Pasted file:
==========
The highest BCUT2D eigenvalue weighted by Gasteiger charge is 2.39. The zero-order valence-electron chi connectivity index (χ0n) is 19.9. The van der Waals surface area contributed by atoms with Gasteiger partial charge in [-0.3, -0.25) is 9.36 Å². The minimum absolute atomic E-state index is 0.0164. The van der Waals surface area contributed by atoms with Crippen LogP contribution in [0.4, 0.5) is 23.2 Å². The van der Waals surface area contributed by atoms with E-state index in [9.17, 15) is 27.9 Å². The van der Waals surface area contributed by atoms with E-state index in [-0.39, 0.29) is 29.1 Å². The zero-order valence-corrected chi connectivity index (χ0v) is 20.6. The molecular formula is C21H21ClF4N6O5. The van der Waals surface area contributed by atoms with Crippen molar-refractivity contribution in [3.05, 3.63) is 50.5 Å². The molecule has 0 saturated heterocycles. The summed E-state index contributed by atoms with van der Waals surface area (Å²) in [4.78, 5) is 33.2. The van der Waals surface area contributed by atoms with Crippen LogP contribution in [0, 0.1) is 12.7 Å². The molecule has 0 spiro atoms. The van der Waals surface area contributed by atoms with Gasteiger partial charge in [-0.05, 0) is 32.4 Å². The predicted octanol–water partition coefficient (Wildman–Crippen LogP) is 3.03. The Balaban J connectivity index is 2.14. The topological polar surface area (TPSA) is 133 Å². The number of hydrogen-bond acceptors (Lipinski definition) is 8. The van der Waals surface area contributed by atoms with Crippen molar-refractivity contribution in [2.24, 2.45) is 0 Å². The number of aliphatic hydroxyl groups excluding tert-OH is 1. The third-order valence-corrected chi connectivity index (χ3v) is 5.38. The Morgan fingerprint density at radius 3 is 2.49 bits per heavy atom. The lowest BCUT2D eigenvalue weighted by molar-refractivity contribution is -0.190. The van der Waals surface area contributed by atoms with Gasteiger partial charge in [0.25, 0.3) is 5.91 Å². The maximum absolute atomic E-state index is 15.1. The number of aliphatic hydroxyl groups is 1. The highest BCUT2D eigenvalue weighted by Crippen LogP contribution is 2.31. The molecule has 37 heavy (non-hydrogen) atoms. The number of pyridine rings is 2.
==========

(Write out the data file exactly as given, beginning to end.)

The highest BCUT2D eigenvalue weighted by Gasteiger charge is 2.39. The zero-order valence-electron chi connectivity index (χ0n) is 19.9. The van der Waals surface area contributed by atoms with Gasteiger partial charge in [-0.3, -0.25) is 9.36 Å². The minimum absolute atomic E-state index is 0.0164. The van der Waals surface area contributed by atoms with Crippen LogP contribution in [0.4, 0.5) is 23.2 Å². The van der Waals surface area contributed by atoms with E-state index in [9.17, 15) is 27.9 Å². The van der Waals surface area contributed by atoms with E-state index in [-0.39, 0.29) is 29.1 Å². The zero-order valence-corrected chi connectivity index (χ0v) is 20.6. The molecular formula is C21H21ClF4N6O5. The van der Waals surface area contributed by atoms with Crippen molar-refractivity contribution in [3.05, 3.63) is 50.5 Å². The molecule has 0 saturated heterocycles. The summed E-state index contributed by atoms with van der Waals surface area (Å²) in [4.78, 5) is 33.2. The van der Waals surface area contributed by atoms with Crippen LogP contribution in [0, 0.1) is 12.7 Å². The molecule has 0 spiro atoms. The van der Waals surface area contributed by atoms with Gasteiger partial charge in [-0.05, 0) is 32.4 Å². The predicted octanol–water partition coefficient (Wildman–Crippen LogP) is 3.03. The Balaban J connectivity index is 2.14. The topological polar surface area (TPSA) is 133 Å². The number of hydrogen-bond acceptors (Lipinski definition) is 8. The van der Waals surface area contributed by atoms with Crippen molar-refractivity contribution in [2.24, 2.45) is 0 Å². The number of aliphatic hydroxyl groups excluding tert-OH is 1. The third-order valence-corrected chi connectivity index (χ3v) is 5.38. The Morgan fingerprint density at radius 3 is 2.49 bits per heavy atom. The lowest BCUT2D eigenvalue weighted by molar-refractivity contribution is -0.190. The van der Waals surface area contributed by atoms with Gasteiger partial charge in [0.25, 0.3) is 5.91 Å². The maximum absolute atomic E-state index is 15.1. The number of aliphatic hydroxyl groups is 1. The highest BCUT2D eigenvalue weighted by Crippen LogP contribution is 2.31. The molecule has 37 heavy (non-hydrogen) atoms. The number of pyridine rings is 2.